Capitol Records may have lost Sir Paul McCartney to Starbucks, but hey, its signed his former drummer and mate for his first major-label release in almost a decade! Never mind that Ringo Starr has put out a lot of god-awful indie music since; did anyone, including the people who played on it, ever listen to Choose Love (2005)? Capitols got a bona fide Beatle again, and dang it, theyre gonna milk that for all its worth!
The saddest thing about Liverpool 8, a title that references the neighborhood where the former Richard Starkey grew up, is that its nominal creator isnt above exploiting that same sad Fab Four nostalgia with near-pathetic artlessness. In U.S.A. when we played Shea/We were number one/Man it was fun/When I look back, it sure was cool/For those boys from Liverpool, he croaks in the autobiographical title track, which opens the disc. And things only get worse from there.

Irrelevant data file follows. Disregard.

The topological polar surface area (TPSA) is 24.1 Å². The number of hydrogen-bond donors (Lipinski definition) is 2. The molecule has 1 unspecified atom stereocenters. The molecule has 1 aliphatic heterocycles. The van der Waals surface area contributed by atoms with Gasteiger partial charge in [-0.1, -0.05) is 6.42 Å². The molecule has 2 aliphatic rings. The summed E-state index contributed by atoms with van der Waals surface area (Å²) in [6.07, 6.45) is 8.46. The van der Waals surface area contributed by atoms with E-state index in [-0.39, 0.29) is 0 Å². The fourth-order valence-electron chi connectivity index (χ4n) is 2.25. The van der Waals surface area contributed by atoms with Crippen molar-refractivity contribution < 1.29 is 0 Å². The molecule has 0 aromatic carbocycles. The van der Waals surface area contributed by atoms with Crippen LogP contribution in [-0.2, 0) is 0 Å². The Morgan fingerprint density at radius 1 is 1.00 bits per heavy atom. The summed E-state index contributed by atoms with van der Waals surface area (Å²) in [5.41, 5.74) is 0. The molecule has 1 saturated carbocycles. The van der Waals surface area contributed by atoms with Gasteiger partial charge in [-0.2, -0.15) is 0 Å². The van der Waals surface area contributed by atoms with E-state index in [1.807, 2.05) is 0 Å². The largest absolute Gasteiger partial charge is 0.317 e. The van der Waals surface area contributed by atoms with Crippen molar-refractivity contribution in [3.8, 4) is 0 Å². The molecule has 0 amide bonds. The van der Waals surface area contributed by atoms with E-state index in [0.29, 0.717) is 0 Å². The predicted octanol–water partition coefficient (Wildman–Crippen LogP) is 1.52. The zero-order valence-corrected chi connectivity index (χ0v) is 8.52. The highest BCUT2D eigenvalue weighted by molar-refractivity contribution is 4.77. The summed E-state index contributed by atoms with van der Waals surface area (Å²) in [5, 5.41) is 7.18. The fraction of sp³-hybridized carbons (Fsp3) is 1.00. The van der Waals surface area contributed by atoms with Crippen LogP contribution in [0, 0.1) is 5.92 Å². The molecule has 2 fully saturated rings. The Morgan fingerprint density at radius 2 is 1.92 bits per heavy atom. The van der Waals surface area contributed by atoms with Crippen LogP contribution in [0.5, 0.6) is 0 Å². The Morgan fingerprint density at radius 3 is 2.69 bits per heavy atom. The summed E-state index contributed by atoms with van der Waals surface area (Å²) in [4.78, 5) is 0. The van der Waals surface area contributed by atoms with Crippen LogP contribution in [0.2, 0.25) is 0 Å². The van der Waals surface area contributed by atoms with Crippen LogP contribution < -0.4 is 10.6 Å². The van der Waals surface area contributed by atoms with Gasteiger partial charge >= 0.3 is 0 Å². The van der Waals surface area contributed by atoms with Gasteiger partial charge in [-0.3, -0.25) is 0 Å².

As producer Dave Stewart hoses down the buoyant but unoriginal pop ditties with soulless studio gloss, smarmy strings and liberal use of pitch correction on the vocals, dear ol Ringo rasps and drones about the things hes done For Love; what Love Is; the value of Tuff Love and what hell deliver If Its Love That You Want, proving once again that with a universe of topics to sing about, the love song is the last refuge of the artistically bankrupt, the unimaginative or the just plain lazy.
Listen, Ill defend Mr. Starr to my dying breath as one of the greatest drummers in the history of rock — a minimalist, to be sure, but a supremely tasteful musician with an unfailing ear for providing the absolutely perfect percussive contribution to any recording. As a solo artist, however, we have to be honest: He always got by with more than a little help from his friends, and they have certainly failed him here.